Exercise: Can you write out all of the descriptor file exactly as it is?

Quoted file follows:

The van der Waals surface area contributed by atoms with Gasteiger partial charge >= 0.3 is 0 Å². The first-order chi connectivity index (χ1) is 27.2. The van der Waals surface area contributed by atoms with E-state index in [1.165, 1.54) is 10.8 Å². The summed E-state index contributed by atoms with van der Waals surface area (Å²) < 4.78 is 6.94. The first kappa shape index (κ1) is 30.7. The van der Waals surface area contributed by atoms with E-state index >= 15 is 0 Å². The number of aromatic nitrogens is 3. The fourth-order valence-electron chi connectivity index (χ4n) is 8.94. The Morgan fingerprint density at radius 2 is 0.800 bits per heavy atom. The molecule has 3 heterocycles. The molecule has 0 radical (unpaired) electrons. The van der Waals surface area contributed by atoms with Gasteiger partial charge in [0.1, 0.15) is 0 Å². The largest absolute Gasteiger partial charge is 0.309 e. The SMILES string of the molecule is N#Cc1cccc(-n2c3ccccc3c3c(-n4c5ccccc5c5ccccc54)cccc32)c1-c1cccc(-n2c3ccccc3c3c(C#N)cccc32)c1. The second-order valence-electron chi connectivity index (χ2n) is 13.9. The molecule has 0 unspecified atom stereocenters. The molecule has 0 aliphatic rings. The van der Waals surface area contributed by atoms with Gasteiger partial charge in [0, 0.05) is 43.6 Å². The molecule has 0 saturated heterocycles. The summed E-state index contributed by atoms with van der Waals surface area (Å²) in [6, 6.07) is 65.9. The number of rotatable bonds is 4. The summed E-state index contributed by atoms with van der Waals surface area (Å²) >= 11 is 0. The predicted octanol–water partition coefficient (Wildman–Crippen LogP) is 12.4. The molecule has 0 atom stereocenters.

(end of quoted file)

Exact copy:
The van der Waals surface area contributed by atoms with Gasteiger partial charge >= 0.3 is 0 Å². The first-order chi connectivity index (χ1) is 27.2. The van der Waals surface area contributed by atoms with E-state index in [1.165, 1.54) is 10.8 Å². The summed E-state index contributed by atoms with van der Waals surface area (Å²) < 4.78 is 6.94. The first kappa shape index (κ1) is 30.7. The van der Waals surface area contributed by atoms with E-state index >= 15 is 0 Å². The number of aromatic nitrogens is 3. The fourth-order valence-electron chi connectivity index (χ4n) is 8.94. The Morgan fingerprint density at radius 2 is 0.800 bits per heavy atom. The molecule has 3 heterocycles. The molecule has 0 radical (unpaired) electrons. The van der Waals surface area contributed by atoms with Gasteiger partial charge in [0.1, 0.15) is 0 Å². The largest absolute Gasteiger partial charge is 0.309 e. The SMILES string of the molecule is N#Cc1cccc(-n2c3ccccc3c3c(-n4c5ccccc5c5ccccc54)cccc32)c1-c1cccc(-n2c3ccccc3c3c(C#N)cccc32)c1. The second-order valence-electron chi connectivity index (χ2n) is 13.9. The molecule has 0 unspecified atom stereocenters. The molecule has 0 aliphatic rings. The van der Waals surface area contributed by atoms with Gasteiger partial charge in [0, 0.05) is 43.6 Å². The molecule has 0 saturated heterocycles. The summed E-state index contributed by atoms with van der Waals surface area (Å²) in [6, 6.07) is 65.9. The number of rotatable bonds is 4. The summed E-state index contributed by atoms with van der Waals surface area (Å²) >= 11 is 0. The predicted octanol–water partition coefficient (Wildman–Crippen LogP) is 12.4. The molecule has 0 atom stereocenters.